The tour continues with the Torre de los Cardenas-Valdivia. In this case, we are facing the ancestral home of Don Diomedes de Valdivia and Mrs. Guiomar Palomino, founders of the primogeniture of La Quinteria (September 11, 1559). Of the group that once was, only its lookout tower, raised in the days of Don Cristobal de Cardenas Lucena and Mrs. Teresa de Valdivia, whose lineages are represented in the shields that flank its balcony, persists.
Through Alferez Moreno street - old Cepeda street - we reach the manor house of the Sirieres de Mieres, located on the Serrano Plato hill, formerly known as the Altozano de St. Peter, an advocation with which the door holder was referred to southern of the Parish Church of Old St. Mary. The building, which is very altered both in its facade and its planimetry, maintains its cover of the mid-eighteenth century, aesthetically framed in the Baroque. Next to it, we find the chapel of the Christ of the Agony, of Neo-Gothic style, built as a mortuary chapel by Don Rafael Perez de Vargas, Count of La Quinteria, between 1923 and 1925.
Then, from Serrano Plato square, we access the Monseñor Estepa hill, which used to be St. Ana's hillock, where you can see two buildings that are frankly significant: on one side, the Cardenas palace and, on the other, the manor house of Don Pedro de Cardenas Palomino and Mrs. Leonor Jurado, known as "Los segundos de Cardenas" (The second of Cardenas) for being Don Pedro the second of the ten children of Pedro de Cardenas Palomino (and not the firstborn). In the decade of the nineties, the facade of the former palace of the Perez de Vargas y Gormaz was built on its eastern flank, claiming for itself all the prominence of this urban space. This facade constructed in sandstone presents / displays two significant elements: the padding and the rings decorated with heads covered with hats of three tips, that allude to the fidelity of their dwellers, the marquises of Contadero, - to the monarch Carlos III during the events of the riot of Esquilache.
The palace of the Cardenas, current palace of Justice, will be the headquarters of the counts of the Quinteria, Don Manuel Francisco de Cardenas Palomino and Mrs. Eugenia de Miranda Gamboa. Its beautiful doorway of 1600 and the chapel of St. Ana, attached to the palace are due to the tracist and master stonemason Bernabé de Lorca.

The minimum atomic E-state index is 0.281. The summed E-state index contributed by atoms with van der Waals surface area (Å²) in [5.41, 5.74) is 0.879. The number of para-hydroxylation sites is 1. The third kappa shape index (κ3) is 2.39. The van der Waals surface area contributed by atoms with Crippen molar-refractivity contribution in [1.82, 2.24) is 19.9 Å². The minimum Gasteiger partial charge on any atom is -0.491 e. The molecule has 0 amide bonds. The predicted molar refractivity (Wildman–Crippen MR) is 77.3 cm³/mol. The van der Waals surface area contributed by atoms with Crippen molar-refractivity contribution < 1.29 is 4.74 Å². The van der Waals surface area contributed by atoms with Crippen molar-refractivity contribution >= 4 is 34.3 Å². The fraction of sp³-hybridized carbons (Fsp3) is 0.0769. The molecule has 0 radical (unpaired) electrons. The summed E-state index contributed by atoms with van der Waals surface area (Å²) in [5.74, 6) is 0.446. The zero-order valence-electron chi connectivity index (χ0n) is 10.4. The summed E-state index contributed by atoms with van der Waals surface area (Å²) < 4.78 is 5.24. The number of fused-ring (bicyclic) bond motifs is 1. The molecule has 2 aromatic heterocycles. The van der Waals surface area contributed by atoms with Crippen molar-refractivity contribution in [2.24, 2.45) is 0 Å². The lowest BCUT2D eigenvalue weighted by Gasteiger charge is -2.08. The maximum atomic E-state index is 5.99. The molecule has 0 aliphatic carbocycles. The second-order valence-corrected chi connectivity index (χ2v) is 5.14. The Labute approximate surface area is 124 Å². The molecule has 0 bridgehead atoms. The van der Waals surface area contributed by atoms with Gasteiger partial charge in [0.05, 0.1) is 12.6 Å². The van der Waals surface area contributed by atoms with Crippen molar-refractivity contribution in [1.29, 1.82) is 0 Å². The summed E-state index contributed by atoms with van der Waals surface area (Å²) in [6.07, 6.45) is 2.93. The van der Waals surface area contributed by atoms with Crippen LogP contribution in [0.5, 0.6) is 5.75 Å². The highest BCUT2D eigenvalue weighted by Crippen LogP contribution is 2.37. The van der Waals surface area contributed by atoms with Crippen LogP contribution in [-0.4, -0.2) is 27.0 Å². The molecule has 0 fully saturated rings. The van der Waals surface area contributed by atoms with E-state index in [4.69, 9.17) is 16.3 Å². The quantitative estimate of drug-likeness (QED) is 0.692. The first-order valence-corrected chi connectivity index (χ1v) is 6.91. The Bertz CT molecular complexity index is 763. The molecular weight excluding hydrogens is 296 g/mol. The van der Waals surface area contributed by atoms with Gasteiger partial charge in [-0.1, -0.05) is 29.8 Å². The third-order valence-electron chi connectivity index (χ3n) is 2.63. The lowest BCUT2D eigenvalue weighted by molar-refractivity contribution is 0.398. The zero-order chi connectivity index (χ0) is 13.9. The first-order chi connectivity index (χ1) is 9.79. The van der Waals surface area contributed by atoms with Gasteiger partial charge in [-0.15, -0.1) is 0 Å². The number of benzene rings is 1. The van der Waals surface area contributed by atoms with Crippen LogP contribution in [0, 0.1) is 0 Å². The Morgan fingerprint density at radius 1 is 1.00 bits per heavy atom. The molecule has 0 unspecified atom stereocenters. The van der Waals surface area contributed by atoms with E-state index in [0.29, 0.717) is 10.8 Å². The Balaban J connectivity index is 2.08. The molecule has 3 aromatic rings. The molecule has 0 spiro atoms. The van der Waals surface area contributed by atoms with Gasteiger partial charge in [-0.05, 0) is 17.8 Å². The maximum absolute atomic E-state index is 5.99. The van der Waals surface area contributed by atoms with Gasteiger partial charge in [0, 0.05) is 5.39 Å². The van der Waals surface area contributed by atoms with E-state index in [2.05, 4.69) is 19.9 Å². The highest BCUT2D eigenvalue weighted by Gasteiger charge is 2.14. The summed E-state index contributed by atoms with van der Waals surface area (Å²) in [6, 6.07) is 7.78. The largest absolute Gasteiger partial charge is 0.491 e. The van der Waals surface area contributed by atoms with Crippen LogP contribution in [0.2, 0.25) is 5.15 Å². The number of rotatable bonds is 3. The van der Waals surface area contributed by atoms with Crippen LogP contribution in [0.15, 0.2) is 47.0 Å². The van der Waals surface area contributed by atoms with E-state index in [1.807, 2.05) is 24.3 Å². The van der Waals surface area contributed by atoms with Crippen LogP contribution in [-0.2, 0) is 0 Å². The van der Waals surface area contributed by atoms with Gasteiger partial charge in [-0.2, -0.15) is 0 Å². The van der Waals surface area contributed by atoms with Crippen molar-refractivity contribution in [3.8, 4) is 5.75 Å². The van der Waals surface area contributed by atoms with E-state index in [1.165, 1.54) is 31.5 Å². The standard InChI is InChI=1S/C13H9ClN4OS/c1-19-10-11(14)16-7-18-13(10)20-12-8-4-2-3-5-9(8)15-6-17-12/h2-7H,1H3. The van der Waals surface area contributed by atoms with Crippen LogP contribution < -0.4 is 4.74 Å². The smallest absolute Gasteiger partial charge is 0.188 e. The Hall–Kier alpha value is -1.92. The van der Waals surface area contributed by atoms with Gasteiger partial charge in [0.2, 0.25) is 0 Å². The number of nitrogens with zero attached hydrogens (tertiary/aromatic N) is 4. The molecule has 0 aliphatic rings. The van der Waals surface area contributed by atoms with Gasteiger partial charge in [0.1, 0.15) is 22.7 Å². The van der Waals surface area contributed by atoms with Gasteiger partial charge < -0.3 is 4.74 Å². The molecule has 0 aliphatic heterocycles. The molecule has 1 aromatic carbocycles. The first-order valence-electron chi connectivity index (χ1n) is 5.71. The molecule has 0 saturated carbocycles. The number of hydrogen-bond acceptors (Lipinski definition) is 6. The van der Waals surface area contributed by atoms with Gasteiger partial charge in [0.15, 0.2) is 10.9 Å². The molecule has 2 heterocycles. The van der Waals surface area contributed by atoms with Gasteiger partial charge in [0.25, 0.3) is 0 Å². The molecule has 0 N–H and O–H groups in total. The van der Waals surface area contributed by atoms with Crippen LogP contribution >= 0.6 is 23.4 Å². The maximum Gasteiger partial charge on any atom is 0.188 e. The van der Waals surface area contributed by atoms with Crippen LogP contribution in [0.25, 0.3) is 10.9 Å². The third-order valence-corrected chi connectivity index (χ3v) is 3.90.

The hillock meets the old street of the fortress where the visitor can contemplate the house of the Quero and part of the old medieval wall where the tower of the Fuente Sorda is located.
Suburb of St. Bartholomew – Supply Plaza
The third route, parish of St. Bartholomew – Supply Plaza, is located outside the walls and allows us to contemplate some of the most notable examples of regional architecture in the city. These are comfortable homes built by the bourgeoisie in the first third of the last century and among which the projects of Aníbal González stand out: Aldehuela house (San Bartolomé Slide) and Espejo House (San Francisco street).
The St. Bartholomew parish church is located in the St. Bartholomew slum, built in the second and third third of the 15th century in Gothic style with some Renaissance touches resulting from the intervention of Francisco de Castillo and his brother Benito in the main chapel, first section of the temple and its current tower completed in the days of Cardinal Baltasar Moscoso Sandoval, Bishop of Jaen.
The San Bartolome slide concludes in the Old square or Ancient square, the commercial heart of the city since the late Middle Ages. It overlooked the Big and Little Arch of the wall and the old castle of the city. Through San Francisco street, commercial artery of the city in Andújar in the last century, it takes us to Supply Plaza.
The current Supply Plaza is built in the 1940s and it is a project by the architect Pedro Rivas. It is located on land belonging to the old convent of St. Francisco and the old "Industrial Center of the city of Andujar" opened in July 1874. The visitor will be surprised by its circular floor -there was a bullring- and the variety and quality of the products sold there.
In Ollerias street, two interesting elements can be visited: the hermitage of the Virgen de la Cabeza in neo-gothic style and the old convent of San Juan de Dios, current home of the Mothers of St. Jose de la Montaña, where its beautiful baroque altarpiece and the Virgen de Las Angustias that houses.
In its proximity is the Constitution Square that takes us to the aforementioned Spain Square.
Association of Friends of the Patrimony of Andujar